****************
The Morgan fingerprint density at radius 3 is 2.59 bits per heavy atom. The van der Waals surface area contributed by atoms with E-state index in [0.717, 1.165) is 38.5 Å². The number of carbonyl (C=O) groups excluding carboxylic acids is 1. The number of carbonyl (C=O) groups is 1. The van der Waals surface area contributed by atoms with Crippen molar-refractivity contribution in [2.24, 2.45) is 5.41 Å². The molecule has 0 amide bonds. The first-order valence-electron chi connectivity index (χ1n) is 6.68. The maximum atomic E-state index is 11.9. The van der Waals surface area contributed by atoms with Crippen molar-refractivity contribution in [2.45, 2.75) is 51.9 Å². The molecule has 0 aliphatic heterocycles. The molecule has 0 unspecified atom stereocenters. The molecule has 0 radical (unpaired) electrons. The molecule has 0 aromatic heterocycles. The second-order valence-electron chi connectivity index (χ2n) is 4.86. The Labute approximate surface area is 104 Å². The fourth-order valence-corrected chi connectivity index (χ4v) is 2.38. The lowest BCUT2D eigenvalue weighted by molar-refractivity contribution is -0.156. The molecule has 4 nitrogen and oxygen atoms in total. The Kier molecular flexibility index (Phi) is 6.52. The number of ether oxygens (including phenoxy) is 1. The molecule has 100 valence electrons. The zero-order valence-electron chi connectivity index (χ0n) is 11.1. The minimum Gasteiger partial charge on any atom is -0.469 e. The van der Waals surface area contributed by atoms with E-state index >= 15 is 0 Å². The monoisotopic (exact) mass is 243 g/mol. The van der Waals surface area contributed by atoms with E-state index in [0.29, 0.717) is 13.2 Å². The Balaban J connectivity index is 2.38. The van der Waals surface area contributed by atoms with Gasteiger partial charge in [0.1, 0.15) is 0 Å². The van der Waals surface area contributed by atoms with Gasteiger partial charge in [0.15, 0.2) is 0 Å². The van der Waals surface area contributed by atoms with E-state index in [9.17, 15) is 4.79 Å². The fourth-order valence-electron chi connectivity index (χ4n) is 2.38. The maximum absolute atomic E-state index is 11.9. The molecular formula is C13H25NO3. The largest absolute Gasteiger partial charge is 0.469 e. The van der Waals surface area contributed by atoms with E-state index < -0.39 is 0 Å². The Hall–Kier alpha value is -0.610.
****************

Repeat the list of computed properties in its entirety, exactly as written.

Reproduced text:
The Morgan fingerprint density at radius 3 is 2.59 bits per heavy atom. The van der Waals surface area contributed by atoms with E-state index in [0.717, 1.165) is 38.5 Å². The number of carbonyl (C=O) groups excluding carboxylic acids is 1. The number of carbonyl (C=O) groups is 1. The van der Waals surface area contributed by atoms with Crippen molar-refractivity contribution in [2.24, 2.45) is 5.41 Å². The molecule has 0 amide bonds. The first-order valence-electron chi connectivity index (χ1n) is 6.68. The maximum atomic E-state index is 11.9. The van der Waals surface area contributed by atoms with Crippen molar-refractivity contribution in [2.45, 2.75) is 51.9 Å². The molecule has 0 aliphatic heterocycles. The molecule has 0 unspecified atom stereocenters. The molecule has 0 radical (unpaired) electrons. The molecule has 0 aromatic heterocycles. The second-order valence-electron chi connectivity index (χ2n) is 4.86. The Labute approximate surface area is 104 Å². The fourth-order valence-corrected chi connectivity index (χ4v) is 2.38. The lowest BCUT2D eigenvalue weighted by molar-refractivity contribution is -0.156. The molecule has 4 nitrogen and oxygen atoms in total. The Kier molecular flexibility index (Phi) is 6.52. The number of ether oxygens (including phenoxy) is 1. The molecule has 100 valence electrons. The zero-order valence-electron chi connectivity index (χ0n) is 11.1. The minimum Gasteiger partial charge on any atom is -0.469 e. The van der Waals surface area contributed by atoms with E-state index >= 15 is 0 Å². The monoisotopic (exact) mass is 243 g/mol. The van der Waals surface area contributed by atoms with E-state index in [0.29, 0.717) is 13.2 Å². The Balaban J connectivity index is 2.38. The van der Waals surface area contributed by atoms with Gasteiger partial charge in [0.1, 0.15) is 0 Å². The van der Waals surface area contributed by atoms with Gasteiger partial charge in [0.15, 0.2) is 0 Å². The van der Waals surface area contributed by atoms with E-state index in [9.17, 15) is 4.79 Å². The fourth-order valence-electron chi connectivity index (χ4n) is 2.38. The maximum absolute atomic E-state index is 11.9. The molecular formula is C13H25NO3. The largest absolute Gasteiger partial charge is 0.469 e. The van der Waals surface area contributed by atoms with E-state index < -0.39 is 0 Å². The Hall–Kier alpha value is -0.610.